For Curtis Hoover, the freelance designing gig came just in time. His regular state unemployment benefits had run out, as had the weekly $600 supplement that Congress approved to help jobless workers make it through the pandemic. He was still eligible for payments under an emergency extension of benefits for 13 weeks, but the clock was ticking on that assistance as well.
“It couldn’t have come at a better time,” said Mr. Hoover, who got his first assignment this week. “I’m very grateful that I can work in my safe environment, although it’s odd jumping in as a team member when you have never met the team face to face.”
Mr. Hoover, who is 57 and lives in Reading, Pa., lost his job as a graphic designer last year. His search for new work got off to a slow start. He had an interview the week before the shutdowns — and remembers debating whether he should shake hands at the meeting — but it went nowhere. Two other interviews were canceled in the following weeks.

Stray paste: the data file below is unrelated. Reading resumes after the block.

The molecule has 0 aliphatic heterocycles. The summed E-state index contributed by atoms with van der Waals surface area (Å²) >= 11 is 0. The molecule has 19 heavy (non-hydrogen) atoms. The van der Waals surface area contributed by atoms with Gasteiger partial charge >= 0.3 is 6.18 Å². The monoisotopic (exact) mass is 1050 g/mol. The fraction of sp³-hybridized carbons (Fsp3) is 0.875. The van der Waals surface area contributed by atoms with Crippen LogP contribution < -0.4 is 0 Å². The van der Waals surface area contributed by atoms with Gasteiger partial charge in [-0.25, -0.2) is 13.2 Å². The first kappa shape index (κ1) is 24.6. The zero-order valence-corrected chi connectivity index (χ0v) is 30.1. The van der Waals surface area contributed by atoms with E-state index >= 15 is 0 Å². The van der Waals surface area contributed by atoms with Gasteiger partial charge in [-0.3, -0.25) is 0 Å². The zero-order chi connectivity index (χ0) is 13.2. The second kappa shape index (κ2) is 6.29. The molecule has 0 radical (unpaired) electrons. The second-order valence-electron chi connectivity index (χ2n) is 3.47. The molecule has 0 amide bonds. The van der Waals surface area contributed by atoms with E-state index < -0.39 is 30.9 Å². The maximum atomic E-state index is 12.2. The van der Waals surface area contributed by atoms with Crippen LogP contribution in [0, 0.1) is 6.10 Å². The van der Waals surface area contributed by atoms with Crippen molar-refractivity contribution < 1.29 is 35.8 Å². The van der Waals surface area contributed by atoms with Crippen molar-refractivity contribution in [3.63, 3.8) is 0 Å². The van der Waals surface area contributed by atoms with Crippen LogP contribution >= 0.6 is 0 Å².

Last month, as the expiration of the $600 supplement loomed, he prepared for the steep cut in income. He pared his spending, canceling Netflix, ending his gym membership, and shopping more carefully at the supermarket.
“I’m in a fortunate position because I paid off my house several years ago,” Mr. Hoover said. “If I had a mortgage, I’d be in deep trouble by now.”